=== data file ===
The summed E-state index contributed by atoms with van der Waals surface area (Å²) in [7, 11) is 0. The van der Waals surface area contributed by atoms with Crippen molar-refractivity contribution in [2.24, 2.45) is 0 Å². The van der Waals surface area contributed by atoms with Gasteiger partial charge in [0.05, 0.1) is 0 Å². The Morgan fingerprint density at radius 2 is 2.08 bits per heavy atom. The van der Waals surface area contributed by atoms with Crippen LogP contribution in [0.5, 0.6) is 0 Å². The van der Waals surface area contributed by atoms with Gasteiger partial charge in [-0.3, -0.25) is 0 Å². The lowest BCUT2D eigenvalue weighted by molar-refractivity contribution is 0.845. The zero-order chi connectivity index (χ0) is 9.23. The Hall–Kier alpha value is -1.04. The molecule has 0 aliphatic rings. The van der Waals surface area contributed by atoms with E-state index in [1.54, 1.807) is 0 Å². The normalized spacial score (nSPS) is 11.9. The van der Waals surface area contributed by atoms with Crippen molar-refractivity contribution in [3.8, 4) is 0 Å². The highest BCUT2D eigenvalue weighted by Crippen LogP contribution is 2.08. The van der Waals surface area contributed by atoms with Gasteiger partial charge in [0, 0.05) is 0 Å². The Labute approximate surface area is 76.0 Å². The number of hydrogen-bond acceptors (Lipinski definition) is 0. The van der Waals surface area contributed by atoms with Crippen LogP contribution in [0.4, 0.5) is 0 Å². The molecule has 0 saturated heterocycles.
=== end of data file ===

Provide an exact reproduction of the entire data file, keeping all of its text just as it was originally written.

The summed E-state index contributed by atoms with van der Waals surface area (Å²) in [7, 11) is 0. The van der Waals surface area contributed by atoms with Crippen molar-refractivity contribution in [2.24, 2.45) is 0 Å². The van der Waals surface area contributed by atoms with Gasteiger partial charge in [0.05, 0.1) is 0 Å². The Morgan fingerprint density at radius 2 is 2.08 bits per heavy atom. The van der Waals surface area contributed by atoms with Crippen LogP contribution in [0.5, 0.6) is 0 Å². The van der Waals surface area contributed by atoms with Gasteiger partial charge in [-0.3, -0.25) is 0 Å². The lowest BCUT2D eigenvalue weighted by molar-refractivity contribution is 0.845. The zero-order chi connectivity index (χ0) is 9.23. The Hall–Kier alpha value is -1.04. The molecule has 0 aliphatic rings. The van der Waals surface area contributed by atoms with E-state index in [1.54, 1.807) is 0 Å². The normalized spacial score (nSPS) is 11.9. The van der Waals surface area contributed by atoms with Crippen molar-refractivity contribution in [3.8, 4) is 0 Å². The highest BCUT2D eigenvalue weighted by Crippen LogP contribution is 2.08. The van der Waals surface area contributed by atoms with Gasteiger partial charge in [0, 0.05) is 0 Å². The Labute approximate surface area is 76.0 Å². The number of hydrogen-bond acceptors (Lipinski definition) is 0. The van der Waals surface area contributed by atoms with Crippen LogP contribution in [0.4, 0.5) is 0 Å². The molecule has 0 saturated heterocycles.